(Reuters) - Outgoing Cricket Australia CEO James Sutherland regrets not being able to intervene earlier in the infamous ball-tampering incident in Cape Town, saying the fallout from the scandal may have been less had he not turned off his television.
Sutherland was watching the match between South Africa and Australian in his Melbourne home but turned off the television before images of Cameron Bancroft using a foreign object to alter the condition of the ball appeared on the screen.
The object was later revealed to be sandpaper and Bancroft, the team’s skipper Steve Smith and his vice captain David Warner were handed lengthy bans for their roles in the scandal during the third test in Cape Town on March 14.
"At a guess it would've been about midnight I suppose (that I turned the TV off) but, yeah, I wish I was watching, absolutely, Sutherland said in an interview with ESPN Cricinfo here
In a news conference after the incident Bancroft, accompanied by Smith, claimed they had used yellow adhesive tape to which dirt had adhered, rather than sandpaper to tamper with the ball’s condition.
Sutherland said he would have advised differently had he been in possession of the facts.
“I’d like to think that my judgement and possibly influence would have meant that the media conference would have gone slightly differently,” he added.
“As we know, that was part of the penalty and the severity of the penalty was to some extent related or at least was consequential in terms of how that was handled — not telling the truth, or not telling the whole truth.”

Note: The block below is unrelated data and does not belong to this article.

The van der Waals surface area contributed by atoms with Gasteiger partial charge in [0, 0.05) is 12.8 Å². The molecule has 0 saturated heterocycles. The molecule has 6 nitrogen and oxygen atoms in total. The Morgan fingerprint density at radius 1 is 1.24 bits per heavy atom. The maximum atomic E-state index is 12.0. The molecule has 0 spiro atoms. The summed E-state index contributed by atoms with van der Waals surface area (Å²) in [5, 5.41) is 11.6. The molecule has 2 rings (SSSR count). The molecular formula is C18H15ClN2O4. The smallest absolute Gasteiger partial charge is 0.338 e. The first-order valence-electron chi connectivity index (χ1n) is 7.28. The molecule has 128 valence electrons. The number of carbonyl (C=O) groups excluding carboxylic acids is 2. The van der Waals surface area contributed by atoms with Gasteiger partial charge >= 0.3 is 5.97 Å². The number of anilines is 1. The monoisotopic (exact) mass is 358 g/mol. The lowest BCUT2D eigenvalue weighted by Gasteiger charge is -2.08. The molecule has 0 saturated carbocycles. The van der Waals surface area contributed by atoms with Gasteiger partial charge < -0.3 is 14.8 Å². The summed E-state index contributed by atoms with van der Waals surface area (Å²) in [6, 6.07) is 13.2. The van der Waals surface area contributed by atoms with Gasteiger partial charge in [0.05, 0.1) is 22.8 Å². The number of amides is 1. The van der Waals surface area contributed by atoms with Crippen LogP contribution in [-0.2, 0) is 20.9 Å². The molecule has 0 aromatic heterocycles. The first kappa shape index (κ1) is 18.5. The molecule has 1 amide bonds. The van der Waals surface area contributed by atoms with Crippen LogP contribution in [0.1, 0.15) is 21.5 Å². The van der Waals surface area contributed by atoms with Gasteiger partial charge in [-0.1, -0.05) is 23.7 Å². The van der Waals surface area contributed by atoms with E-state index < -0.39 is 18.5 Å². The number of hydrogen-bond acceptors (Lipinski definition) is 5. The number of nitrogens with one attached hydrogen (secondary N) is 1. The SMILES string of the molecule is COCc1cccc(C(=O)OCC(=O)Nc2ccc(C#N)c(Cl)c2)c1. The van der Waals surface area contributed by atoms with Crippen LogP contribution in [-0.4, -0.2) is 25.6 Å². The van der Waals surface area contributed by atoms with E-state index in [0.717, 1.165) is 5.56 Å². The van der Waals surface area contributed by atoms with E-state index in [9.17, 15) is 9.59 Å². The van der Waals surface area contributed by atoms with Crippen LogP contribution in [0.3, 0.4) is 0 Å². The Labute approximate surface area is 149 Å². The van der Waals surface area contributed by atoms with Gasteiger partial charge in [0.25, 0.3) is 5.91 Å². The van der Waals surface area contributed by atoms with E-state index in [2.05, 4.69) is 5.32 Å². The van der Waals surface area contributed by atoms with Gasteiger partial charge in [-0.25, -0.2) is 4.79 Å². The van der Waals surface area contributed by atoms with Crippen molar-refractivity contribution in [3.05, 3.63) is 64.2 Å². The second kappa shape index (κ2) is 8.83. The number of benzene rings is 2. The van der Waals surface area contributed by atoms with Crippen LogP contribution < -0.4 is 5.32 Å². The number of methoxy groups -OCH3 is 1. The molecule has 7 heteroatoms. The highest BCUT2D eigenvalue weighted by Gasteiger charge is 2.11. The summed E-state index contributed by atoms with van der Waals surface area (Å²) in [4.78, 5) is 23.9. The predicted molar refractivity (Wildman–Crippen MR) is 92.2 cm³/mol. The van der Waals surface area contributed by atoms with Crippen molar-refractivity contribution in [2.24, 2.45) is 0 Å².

The 53-year-old said he had been left “heartbroken” by how things had played out but that the scandal would serve as a reminder to current and future generations of players of their responsibilities on and off the pitch.
“I think that in some ways I totally understand that in the heat of battle things can boil over and go awry and there can be regrettable incidents,” Sutherland said.
“(But)... in some ways the issues of Cape Town were a different thing altogether, it wasn’t necessarily a confrontation between two players.
“I said from the outset the game will be better for this... players are committed to seeing Australians being proud of the Australian cricket team and the players and how they carry themselves on and off the field.”
Kevin Roberts has replaced Sutherland as chief executive of Cricket Australia.
Roberts, 46, was the face of Cricket Australia during toxic negotiations for a new pay deal with players and served as Sutherland’s deputy for a number of years since joining the CA board as an independent director in 2012.
Reporting by Simon Jennings in Bengaluru; editing by Martyn Herman